March 25, 2013

Immigrants find havens – in Portland suburbs

In Westbrook, the trend is especially evident, changing the fabric of the former mill town.

By Leslie Bridgers lbridgers@pressherald.com
Staff Writer

WESTBROOK — Tucked in the corner of a hilly neighborhood between downtown and the Stroudwater River is a compound of duplexes – identical aside from the color of the siding and the size of the bicycles on the stoops – where hijabs are almost as popular as jeans.

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Ahmed, 14, Sandra, 17, and Mohammed Banijameel, 12, sit in their Westbrook home. The Banijameel family, originally from Iraq, moved to Westbrook after living in Portland.

Gabe Souza/Staff Photographer

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Additional Photos Below

The scent of spices permeates the apartments, and carvings of quotes from the Quran hang on the walls in the well-kept complex, where more than 200 Arabic-speaking residents have relocated since 2010.

"It's safe. Nice people here. Nice place," said Kosay Alwan, as two of his children, twigs in hand, chased each other on the weather-beaten grass outside their home at Westbrook Pointe.

Portland has long been a place where immigrants have resettled, but in recent years a rising numbers of new Americans have made their homes in its suburbs. School district data show there's been an increase in non-English-speaking students everywhere from Gorham to Cape Elizabeth, but nowhere has the trend been more apparent than Westbrook.

The growing population of people from the Middle East, Africa and other parts of the world is changing the fabric of the former mill town. There's a new ethnic market off Main Street and school menu items are marked halal to accommodate the dietary needs of the many Muslim students.

Adult English classes at the community center are filling up, and nearly half of the households that applied for general assistance from the city last month identified themselves as immigrant or refugee.

But the change is most evident in the schools' English-language-learners program, which has grown almost tenfold since 2005, when it had 27 students. This year, there are 265.

Meanwhile, the number of non-English-speaking students in Portland has grown more slowly, and even leveled off in the last two to three years. Many of the immigrants who moved to Westbrook came to Portland first.

FORMING A SOCIAL NETWORK

Many of the residents said they heard about housing opportunities in Westbrook by word of mouth, from family or a friend. Others said they ended up in the city by chance; it was the first place a subsidized apartment opened up.

For many, it's the third or fourth stop since they fled from their home country out of fear for their lives. They came by way of Burundi, Egypt, Tennessee, Texas -- and from Forest Avenue and Auburn Street in Portland.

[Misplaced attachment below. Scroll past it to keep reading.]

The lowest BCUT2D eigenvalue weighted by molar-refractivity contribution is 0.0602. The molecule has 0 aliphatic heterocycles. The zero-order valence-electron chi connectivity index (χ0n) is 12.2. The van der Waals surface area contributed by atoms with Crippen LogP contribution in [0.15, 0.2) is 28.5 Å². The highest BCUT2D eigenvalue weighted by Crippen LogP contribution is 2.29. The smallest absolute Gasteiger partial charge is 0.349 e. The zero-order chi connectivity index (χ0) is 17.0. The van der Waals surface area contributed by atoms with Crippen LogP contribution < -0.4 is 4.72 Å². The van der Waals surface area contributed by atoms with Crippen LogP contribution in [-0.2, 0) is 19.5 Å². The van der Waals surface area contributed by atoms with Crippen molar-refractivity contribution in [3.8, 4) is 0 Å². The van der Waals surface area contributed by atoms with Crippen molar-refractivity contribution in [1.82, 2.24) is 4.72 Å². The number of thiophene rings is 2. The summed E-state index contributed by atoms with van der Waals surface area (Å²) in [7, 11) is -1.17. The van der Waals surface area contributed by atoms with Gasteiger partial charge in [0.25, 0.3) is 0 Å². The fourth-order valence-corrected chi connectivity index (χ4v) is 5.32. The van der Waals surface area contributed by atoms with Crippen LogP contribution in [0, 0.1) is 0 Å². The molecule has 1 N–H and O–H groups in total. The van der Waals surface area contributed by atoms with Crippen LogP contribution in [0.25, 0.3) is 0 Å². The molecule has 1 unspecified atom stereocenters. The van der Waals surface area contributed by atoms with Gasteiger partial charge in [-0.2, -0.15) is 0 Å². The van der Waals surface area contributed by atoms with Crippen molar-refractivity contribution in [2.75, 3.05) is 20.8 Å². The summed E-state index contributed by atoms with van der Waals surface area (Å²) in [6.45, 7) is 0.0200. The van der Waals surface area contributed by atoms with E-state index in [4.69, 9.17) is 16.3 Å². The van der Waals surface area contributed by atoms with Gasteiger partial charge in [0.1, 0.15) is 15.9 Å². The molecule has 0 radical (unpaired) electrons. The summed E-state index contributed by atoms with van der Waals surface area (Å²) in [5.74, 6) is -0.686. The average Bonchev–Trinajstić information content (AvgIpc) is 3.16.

Alwan said he fled to Turkey in 2008 to go "anyplace, just to leave Iraq." Through the United Nations, he was placed in Portland, where he met an interpreter who told him about Westbrook Pointe.

He likes the quiet and the quality of the schools.

Those are often among the reasons immigrants -- or anyone -- move to the suburbs, said Audrey Singer, a senior fellow from the Brookings Institution's Metropolitan Policy Program. For people who are new to the country, affordable housing and access to public transportation make certain towns and cities more attractive, she said. Westbrook, a city of 18,000 with a poverty level above the state average, has both.

If someplace gets a good reputation within an established immigrant group in the area, Singer said, an influx of new residents can come quickly. "Once a social network forms, a lot of information is passed," she said.

Often, Singer said, it comes down to one apartment building getting good recommendations -- just what happened with the Arabic community at Westbrook Pointe and, before that, with African refugees at an Avesta Housing complex on the other side of the Presumpscot River.

Called Steeple Square, the three-story homes with shutters on the windows and porches in front take up most of Walker and Webb streets. The first African family moved there in May 2009, said Mindy Woerter, spokeswoman for Avesta. Now, 25 of the 73 units are rented by families from Rwanda, Burundi, the Congo, Sudan, Angola and Togo, she said.

(Continued on page 2)

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Additional Photos

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Fatimah Al Shuwaili, 8, and several of her classmates at Saccarappa Elementary School write in Arabic on a classroom white board. Saccarappa has the largest English-language program of Westbrook’s three elementary schools.

John Ewing/Staff Photographer

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The Tigris Market on Bridge Street in Westbrook, which is owned by Jabbar Jabbar's brother, sells Middle Eastern food and other goods to the city’s immigrant community.

John Ewing/Staff Photographer

 


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